Hackers are targeting virtual currency Bitcoin, penetrating computers and swiping their digital wallets, according to computer security firm Symantec.
"Malware authors move fast," Symantec's Stephen Doherty said in a blog post about digital pickpockets targeting Bitcoin, which was created two years ago.
"We have seen a recent Trojan in the wild targeting Bitcoin wallets" in computers running various versions of Windows, Doherty said.
"It has one motive: to locate your Bitcoin wallet.dat file and email it to the attacker," Doherty said. "This is not surprising considering the potential values in a Bitcoin wallet."
Bitcoins are digital currency that are accepted by a few online merchants. They can be traded at online currency exchanges such as Mtgox.com for real dollars.
Doherty said Bitcoin users should consider encrypting their wallet files.
"If you use Bitcoins, you have the option to encrypt your wallet and we recommend that you choose a strong password for this in the event that an attacker is attempting to brute-force your wallet open," he said.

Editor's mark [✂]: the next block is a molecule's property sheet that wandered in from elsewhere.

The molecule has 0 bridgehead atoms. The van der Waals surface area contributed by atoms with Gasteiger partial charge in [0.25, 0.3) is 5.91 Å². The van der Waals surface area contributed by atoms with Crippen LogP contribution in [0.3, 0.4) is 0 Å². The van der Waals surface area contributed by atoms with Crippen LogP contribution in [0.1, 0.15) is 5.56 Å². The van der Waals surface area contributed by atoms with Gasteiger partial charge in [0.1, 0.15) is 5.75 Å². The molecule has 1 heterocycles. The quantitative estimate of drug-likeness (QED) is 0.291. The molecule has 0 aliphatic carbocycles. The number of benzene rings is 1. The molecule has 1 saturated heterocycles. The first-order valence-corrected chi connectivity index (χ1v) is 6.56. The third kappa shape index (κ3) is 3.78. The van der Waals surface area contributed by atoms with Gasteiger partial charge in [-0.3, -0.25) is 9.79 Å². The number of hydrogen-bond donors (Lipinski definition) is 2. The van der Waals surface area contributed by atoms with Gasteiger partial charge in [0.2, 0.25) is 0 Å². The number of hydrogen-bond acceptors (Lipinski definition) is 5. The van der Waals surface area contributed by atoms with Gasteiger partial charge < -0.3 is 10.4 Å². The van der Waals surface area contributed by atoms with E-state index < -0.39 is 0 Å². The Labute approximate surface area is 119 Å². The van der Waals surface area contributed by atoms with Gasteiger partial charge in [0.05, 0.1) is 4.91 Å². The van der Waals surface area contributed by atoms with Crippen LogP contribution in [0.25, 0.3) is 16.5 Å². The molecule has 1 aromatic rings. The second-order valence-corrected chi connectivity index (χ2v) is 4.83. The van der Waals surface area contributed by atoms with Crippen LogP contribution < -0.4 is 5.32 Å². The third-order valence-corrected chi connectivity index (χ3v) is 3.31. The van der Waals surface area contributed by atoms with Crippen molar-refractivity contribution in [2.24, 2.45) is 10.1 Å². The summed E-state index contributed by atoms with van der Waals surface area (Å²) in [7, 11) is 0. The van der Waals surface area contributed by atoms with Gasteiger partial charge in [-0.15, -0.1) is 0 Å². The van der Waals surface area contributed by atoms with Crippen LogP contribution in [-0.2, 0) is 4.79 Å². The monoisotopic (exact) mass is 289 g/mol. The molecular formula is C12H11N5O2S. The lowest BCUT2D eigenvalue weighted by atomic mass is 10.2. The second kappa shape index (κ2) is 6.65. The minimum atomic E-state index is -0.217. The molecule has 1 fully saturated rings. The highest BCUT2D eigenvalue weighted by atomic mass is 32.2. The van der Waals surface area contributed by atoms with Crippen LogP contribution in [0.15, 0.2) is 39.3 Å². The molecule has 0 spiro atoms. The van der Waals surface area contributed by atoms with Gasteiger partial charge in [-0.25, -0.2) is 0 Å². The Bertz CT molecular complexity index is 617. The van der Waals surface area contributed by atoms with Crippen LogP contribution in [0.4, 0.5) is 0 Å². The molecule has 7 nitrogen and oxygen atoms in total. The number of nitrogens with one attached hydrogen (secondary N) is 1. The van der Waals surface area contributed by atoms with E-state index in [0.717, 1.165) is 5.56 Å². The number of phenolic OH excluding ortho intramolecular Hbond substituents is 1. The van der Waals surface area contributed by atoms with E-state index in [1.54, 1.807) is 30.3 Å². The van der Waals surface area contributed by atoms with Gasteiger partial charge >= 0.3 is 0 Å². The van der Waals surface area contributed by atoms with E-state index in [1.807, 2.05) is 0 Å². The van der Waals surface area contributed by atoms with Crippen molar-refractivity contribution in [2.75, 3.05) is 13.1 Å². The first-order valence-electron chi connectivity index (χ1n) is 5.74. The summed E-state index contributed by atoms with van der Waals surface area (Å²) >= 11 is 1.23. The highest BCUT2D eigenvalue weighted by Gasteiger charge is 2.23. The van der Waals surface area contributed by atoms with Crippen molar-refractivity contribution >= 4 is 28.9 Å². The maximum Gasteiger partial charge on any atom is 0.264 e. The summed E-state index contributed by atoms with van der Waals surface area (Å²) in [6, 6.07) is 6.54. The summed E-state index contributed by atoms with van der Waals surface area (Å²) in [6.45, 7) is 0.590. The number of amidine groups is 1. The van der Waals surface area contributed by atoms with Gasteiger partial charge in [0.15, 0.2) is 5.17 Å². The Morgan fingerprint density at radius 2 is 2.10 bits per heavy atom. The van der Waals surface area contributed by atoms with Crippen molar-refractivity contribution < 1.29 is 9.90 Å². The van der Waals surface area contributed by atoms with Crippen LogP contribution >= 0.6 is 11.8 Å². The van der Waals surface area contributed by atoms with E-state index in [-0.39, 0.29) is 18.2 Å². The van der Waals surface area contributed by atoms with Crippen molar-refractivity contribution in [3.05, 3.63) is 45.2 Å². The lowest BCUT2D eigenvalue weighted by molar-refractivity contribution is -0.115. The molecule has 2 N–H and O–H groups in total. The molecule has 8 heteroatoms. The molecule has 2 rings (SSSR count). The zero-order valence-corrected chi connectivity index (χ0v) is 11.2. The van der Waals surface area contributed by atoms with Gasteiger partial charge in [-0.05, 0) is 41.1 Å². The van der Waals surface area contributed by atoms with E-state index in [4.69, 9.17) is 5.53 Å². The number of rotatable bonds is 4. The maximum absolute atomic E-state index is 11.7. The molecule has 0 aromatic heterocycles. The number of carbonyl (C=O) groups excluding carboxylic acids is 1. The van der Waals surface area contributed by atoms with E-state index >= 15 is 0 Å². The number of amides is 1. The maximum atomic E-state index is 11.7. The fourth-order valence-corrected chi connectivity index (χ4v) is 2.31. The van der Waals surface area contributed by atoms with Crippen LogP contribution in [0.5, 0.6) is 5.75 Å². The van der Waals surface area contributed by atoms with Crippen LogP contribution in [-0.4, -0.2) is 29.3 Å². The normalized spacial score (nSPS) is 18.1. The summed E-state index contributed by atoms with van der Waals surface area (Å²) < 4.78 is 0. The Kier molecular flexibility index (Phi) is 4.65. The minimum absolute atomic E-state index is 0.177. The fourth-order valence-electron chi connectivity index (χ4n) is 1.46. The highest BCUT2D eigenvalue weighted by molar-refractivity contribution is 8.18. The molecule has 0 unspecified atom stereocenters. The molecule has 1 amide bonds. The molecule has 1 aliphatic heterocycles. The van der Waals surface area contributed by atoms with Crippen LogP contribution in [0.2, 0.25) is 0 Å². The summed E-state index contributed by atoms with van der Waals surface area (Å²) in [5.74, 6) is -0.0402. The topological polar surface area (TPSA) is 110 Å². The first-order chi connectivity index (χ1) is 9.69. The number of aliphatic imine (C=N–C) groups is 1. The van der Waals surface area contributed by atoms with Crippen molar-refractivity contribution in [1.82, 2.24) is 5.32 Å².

Earlier this week, a Bitcoin user going by the handle of "allinvain" claimed on a public Bitcoin forum that his computer had been hacked and 25,000 Bitcoins worth $500,000 stolen.
Bitcoins have drawn the attention of members of the US Senate recently following a report that they have been used to purchase prescription drugs, cocaine, LSD and heroin at an online network called Silk Road.
Senator Joe Manchin, a Democrat from West Virginia, and Senator Charles Schumer, a Democrat from New York, wrote a letter to the US Attorney General and the Drug Enforcement Agency asking for the immediate shutdown of Silk Road.
"After purchasing Bitcoins through an exchange, a user can create an account on Silk Road and start purchasing illegal drugs from individuals around the world and have them delivered to their homes within days," they said.
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